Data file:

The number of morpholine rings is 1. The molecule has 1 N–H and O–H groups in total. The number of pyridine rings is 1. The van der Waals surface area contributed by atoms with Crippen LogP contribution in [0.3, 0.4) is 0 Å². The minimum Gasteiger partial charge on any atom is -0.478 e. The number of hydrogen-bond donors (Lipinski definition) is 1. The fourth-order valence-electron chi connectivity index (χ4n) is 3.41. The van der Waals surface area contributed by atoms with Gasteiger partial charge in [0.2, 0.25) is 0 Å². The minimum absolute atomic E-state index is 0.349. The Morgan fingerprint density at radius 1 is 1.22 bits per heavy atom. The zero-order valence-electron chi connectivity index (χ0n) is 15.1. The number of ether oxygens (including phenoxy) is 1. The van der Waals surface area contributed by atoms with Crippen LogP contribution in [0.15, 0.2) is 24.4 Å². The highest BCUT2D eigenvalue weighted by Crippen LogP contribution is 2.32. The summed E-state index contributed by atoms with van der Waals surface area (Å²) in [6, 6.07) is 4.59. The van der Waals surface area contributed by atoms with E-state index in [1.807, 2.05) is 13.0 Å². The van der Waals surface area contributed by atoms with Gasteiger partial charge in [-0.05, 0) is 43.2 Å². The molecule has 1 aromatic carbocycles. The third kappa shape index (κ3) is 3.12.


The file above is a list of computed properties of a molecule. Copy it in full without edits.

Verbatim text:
The number of morpholine rings is 1. The molecule has 1 N–H and O–H groups in total. The number of pyridine rings is 1. The van der Waals surface area contributed by atoms with Crippen LogP contribution in [0.3, 0.4) is 0 Å². The minimum Gasteiger partial charge on any atom is -0.478 e. The number of hydrogen-bond donors (Lipinski definition) is 1. The fourth-order valence-electron chi connectivity index (χ4n) is 3.41. The van der Waals surface area contributed by atoms with Gasteiger partial charge in [0.2, 0.25) is 0 Å². The minimum absolute atomic E-state index is 0.349. The Morgan fingerprint density at radius 1 is 1.22 bits per heavy atom. The zero-order valence-electron chi connectivity index (χ0n) is 15.1. The number of ether oxygens (including phenoxy) is 1. The van der Waals surface area contributed by atoms with Crippen LogP contribution in [0.15, 0.2) is 24.4 Å². The highest BCUT2D eigenvalue weighted by Crippen LogP contribution is 2.32. The summed E-state index contributed by atoms with van der Waals surface area (Å²) in [6, 6.07) is 4.59. The van der Waals surface area contributed by atoms with E-state index in [1.807, 2.05) is 13.0 Å². The van der Waals surface area contributed by atoms with Gasteiger partial charge in [-0.05, 0) is 43.2 Å². The molecule has 1 aromatic carbocycles. The third kappa shape index (κ3) is 3.12.